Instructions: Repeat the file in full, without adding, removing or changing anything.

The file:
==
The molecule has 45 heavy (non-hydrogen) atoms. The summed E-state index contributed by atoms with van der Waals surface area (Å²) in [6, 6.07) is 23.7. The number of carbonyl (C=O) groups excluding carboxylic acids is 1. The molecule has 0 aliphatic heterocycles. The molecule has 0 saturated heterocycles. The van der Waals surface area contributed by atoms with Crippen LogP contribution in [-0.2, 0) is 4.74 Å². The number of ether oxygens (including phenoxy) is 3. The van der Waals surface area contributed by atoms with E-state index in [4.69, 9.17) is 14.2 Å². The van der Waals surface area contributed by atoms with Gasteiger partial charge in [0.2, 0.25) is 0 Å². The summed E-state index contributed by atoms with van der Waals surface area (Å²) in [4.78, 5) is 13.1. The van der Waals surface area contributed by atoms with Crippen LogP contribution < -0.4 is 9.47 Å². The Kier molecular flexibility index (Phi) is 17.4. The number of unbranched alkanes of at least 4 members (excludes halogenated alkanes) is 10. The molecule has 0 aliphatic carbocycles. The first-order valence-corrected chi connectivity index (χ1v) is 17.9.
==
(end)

The molecule has 45 heavy (non-hydrogen) atoms. The summed E-state index contributed by atoms with van der Waals surface area (Å²) in [6, 6.07) is 23.7. The number of carbonyl (C=O) groups excluding carboxylic acids is 1. The molecule has 0 aliphatic heterocycles. The molecule has 0 saturated heterocycles. The van der Waals surface area contributed by atoms with Crippen LogP contribution in [-0.2, 0) is 4.74 Å². The number of ether oxygens (including phenoxy) is 3. The van der Waals surface area contributed by atoms with E-state index in [4.69, 9.17) is 14.2 Å². The van der Waals surface area contributed by atoms with Gasteiger partial charge in [0.2, 0.25) is 0 Å². The summed E-state index contributed by atoms with van der Waals surface area (Å²) in [4.78, 5) is 13.1. The van der Waals surface area contributed by atoms with Crippen LogP contribution < -0.4 is 9.47 Å². The Kier molecular flexibility index (Phi) is 17.4. The number of unbranched alkanes of at least 4 members (excludes halogenated alkanes) is 10. The molecule has 0 aliphatic carbocycles. The first-order valence-corrected chi connectivity index (χ1v) is 17.9.